that successfully you MUST have instances, so either v1.dist(v2) or v2.dist(v1) would
have worked instead, at least in every case that I can imagine. The static dist()
does NOT check for nulls and create a zero-vector in its place - at first that's what i
thought the intent might have been, but nope. Same with static dot() and
angleBetween().

(btw, it doesn't really matter, but i notice a couple parenthetical math typos in my
initial post, just in case anyone ever tries to validate between the two code blocks)

cheers, and merry xmas!!

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From b...@processing.org on June 07, 2010 01:18:17
Comment from fry, 2009-12-24 08:56

Sure, this is very helpful. I'm gonna disappear for a few days but will
give it more thought in the new year. It'd be nice to get PVector in better
shape, and I think it's not much work, it's just a matter of being a little
smarter about it.

Merry Christmas to you as well! Take care.

processing-bugs commented Feb 10, 2013

From b...@processing.org on June 07, 2010 01:18:17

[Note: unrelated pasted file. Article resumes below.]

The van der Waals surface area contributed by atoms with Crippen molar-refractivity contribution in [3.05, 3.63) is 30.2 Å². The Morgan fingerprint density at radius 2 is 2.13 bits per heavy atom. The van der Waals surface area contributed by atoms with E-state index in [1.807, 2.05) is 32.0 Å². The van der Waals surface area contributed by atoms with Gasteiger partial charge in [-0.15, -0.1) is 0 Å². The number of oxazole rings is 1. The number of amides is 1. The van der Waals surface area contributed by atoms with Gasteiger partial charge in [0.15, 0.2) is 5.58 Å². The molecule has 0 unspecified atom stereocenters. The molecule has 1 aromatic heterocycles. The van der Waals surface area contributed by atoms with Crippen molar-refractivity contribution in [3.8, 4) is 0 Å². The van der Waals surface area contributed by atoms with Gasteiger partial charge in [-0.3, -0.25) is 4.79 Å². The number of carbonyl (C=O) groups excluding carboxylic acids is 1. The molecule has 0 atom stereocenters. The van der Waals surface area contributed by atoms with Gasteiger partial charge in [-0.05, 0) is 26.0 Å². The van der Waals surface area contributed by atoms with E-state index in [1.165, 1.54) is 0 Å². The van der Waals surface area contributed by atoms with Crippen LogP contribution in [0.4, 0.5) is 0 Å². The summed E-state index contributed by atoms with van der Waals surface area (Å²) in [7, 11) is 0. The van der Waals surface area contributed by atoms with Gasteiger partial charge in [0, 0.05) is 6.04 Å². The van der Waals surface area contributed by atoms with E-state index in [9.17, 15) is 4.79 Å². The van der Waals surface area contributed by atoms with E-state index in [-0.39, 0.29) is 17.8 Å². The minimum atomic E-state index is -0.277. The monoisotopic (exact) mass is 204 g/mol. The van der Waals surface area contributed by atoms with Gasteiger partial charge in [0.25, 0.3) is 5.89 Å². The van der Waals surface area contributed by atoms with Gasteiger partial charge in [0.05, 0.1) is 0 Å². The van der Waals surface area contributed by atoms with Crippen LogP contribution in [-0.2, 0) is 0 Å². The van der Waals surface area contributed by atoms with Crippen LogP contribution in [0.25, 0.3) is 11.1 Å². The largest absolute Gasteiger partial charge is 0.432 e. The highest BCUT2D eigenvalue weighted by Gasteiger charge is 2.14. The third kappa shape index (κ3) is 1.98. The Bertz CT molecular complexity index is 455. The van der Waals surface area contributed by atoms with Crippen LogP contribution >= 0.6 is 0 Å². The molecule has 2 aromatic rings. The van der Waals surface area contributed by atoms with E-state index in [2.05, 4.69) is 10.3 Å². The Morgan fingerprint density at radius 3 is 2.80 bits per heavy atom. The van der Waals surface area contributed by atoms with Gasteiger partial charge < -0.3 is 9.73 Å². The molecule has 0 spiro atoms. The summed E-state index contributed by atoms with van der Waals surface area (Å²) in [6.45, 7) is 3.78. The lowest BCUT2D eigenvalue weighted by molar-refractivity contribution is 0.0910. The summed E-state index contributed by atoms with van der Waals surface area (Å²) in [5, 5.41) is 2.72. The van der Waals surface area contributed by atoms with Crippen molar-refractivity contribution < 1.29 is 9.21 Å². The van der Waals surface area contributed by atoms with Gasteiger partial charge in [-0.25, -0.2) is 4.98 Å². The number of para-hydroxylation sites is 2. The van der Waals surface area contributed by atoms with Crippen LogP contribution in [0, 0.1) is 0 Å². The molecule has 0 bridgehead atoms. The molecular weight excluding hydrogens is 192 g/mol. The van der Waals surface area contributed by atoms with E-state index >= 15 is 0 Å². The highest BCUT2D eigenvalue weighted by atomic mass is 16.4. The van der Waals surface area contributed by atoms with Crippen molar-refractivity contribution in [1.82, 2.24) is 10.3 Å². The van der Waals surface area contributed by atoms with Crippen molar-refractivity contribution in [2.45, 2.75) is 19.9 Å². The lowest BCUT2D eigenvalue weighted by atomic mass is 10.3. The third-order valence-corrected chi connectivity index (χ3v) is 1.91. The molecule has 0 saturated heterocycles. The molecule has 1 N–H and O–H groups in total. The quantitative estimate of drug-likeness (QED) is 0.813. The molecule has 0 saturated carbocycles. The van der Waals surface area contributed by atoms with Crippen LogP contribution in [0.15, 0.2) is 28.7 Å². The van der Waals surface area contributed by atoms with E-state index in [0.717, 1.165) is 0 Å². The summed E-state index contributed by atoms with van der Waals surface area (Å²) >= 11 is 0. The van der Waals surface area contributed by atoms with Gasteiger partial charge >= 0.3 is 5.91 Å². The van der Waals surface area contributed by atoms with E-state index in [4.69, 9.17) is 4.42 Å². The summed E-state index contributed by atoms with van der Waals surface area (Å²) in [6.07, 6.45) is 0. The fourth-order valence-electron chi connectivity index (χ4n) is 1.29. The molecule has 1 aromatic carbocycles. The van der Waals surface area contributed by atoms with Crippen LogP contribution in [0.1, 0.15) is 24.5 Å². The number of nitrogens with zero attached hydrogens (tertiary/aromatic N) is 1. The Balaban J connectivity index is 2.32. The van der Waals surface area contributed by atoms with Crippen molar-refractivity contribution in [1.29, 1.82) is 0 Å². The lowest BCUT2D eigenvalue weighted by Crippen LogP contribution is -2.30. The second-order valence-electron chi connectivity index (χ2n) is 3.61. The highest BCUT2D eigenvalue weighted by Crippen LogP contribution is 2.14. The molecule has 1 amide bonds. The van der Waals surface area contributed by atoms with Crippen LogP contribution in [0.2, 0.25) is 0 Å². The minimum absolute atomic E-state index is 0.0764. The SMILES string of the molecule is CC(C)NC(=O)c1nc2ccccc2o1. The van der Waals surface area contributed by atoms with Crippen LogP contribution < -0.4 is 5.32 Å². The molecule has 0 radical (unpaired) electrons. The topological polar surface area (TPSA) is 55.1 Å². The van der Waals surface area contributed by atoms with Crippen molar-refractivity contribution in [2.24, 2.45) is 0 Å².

Comment from fry, 2009-12-24 08:56

Sure, this is very helpful. I'm gonna disappear for a few days but will
give it more thought in the new year. It'd be nice to get PVector in better
shape, and I think it's not much work, it's just a matter of being a little
smarter about it.

Merry Christmas to you as well! Take care.

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From ironside...@gmail.com on November 18, 2010 10:14:42
Can I add a +1 for, at the very least, the so-called "internal operation" methods to return "this". Chaining PVector methods would be a real time/space-saver.

Maybe I'm being woefully naive, but I can't think of any backward-compatibility issues with adding that functionality now; maybe someone can un/confirm this? If so, and I'm not sure on the process here, I'm more than happy to make the fix

processing-bugs commented Feb 10, 2013

From ironside...@gmail.com on November 18, 2010 10:14:42
Can I add a +1 for, at the very least, the so-called "internal operation" methods to return "this". Chaining PVector methods would be a real time/space-saver.